Read the most recent pieces at Literary Mama…
After All This Time by Ona Gritz from Doing It Differently
Hoboken is a transient town, and ours is a particularly transient building. I’m the anomaly. I’ve lived in the same apartment for twenty years, longer than I lived in the house where I grew up.
Of Claws and Doritos by Marjorie Osterhout from Dear Marjo
Dear Marjo, Ever since my baby was born, my friends have been telling me to remember “self care.” I don’t even know what this is.
Thailand Valentine by Avery Fischer Udagawa from Four Worlds
A fact of expat life—one both liberating and maddening—is living next door to local conflict but feeling helpless to quell it. I have no vote in Thailand. I have lived in Bangkok longer than any other city, but I email my ballots to Wichita.
Desert Bells by B.L. Pike from Senior Mama
The Mission San Xavier del Bac dozes in the Arizona sun just south of Tucson, haunting the desert with its memories of the early Spanish colonization of the New World, the Apache raids that emptied the territory of Spanish settlers, the Mexican war of independence, and the area’s abrupt adoption into the United States with the Gadsden Purchase in 1854.
How to Toast a Frozen Waffle by Marjorie Osterhout from Dear Marjo
Dear Marjo, I’ve been home with my kids since they were babies. I’ve absolutely loved being a stay-at-home mom, but now that my youngest “baby” is in middle school, it feels like it’s time to go back to work. But I feel conflicted about it.
Hootchie-Cootchie Mama by Hannah E. Palmer
hat I would really like to say to him is, “I don’t like you anymore.” Instead, I serve dinner and say, “Would you like cheese on your pasta?”
The Neutral Ground by Annie Bleecker
In this summer you are two and I am 32, and on certain Sundays, the city is ours.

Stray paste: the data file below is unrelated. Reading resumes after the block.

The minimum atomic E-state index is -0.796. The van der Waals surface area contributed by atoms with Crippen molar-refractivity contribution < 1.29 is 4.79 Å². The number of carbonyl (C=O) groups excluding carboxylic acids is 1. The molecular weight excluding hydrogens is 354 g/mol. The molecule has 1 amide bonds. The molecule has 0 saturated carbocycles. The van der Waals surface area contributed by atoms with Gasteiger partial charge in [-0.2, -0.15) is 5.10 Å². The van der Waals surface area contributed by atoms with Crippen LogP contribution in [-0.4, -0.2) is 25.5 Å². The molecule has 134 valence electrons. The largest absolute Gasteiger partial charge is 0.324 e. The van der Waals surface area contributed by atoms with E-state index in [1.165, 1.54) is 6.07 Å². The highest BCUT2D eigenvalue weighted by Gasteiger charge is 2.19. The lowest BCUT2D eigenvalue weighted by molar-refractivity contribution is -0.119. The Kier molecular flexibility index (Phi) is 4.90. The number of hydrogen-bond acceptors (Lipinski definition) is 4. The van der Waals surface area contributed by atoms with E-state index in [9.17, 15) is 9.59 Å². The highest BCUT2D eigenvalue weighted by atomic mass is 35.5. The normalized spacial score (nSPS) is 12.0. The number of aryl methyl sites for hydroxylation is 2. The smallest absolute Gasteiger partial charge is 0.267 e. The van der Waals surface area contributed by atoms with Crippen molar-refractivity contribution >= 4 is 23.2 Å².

Landscape by Lisa Roth-Gulvin
Ultrasound guides his needle — a submarine beneath water. The room is stark, decorated in medical minimalism. The curtains are white and clean, the sleek cabinets gray, and the walls an unremarkable shade of blue. This comforts me. I like clean, tidy spaces. They shield me from chaos.
The Kismet of Mumtaz by Nabeela M. Rehman
No one shows up to an Indian dinner party on time. Everyone knows to come at least two hours after the stated invitation, but her husband had gotten the odd notion that they would “come early and leave early.” As Mumtaz expected, only the arthritic mother-in-law was there to greet them at the door.
Now Reading: January 2014 by Libby Maxey
Essential Reading: Opportunity by Libby Maxey
The Girl Who Lives in the Keyhole by Mary McMyne
Love as Though by Jill Rosenthal
Empty House by Jennifer Givhan
Moving by Cathy Barber
Green Tea by Cathy Douglas
Preadolescence by Kimberly Long Cockroft
A Conversation with Aline Soules by Carol Smallwood
Aline Soules is the author of numerous poems and prose works. Her most recent publication, Meditation on Woman, is a mix of prose poetry and flash fiction.
Poetic and Profane: A Review of My Mother Did Not Tell Stories by Libby Maxey
Laurie Kruk is too good a writer for her work to be read and evaluated merely as “women’s poetry,” “mother poetry,” “feminist poetry,” or whatever ghettoizing label might be deployed to foreground thematics and downplay poetics. Nearly every poem in her 2012 collection My Mother Did Not Tell Stories contains at least one turn of phrase that is truly stunning in its simple perfection…
Language and a Life: A Review of The Translator by Suzanne Kamata
In literature, as in life, mothers get blamed for just about everything. They are held responsible for being overly attentive, or not attentive enough; for providing bad examples, or establishing impossible standards; for staying with unworthy men, or leaving good men.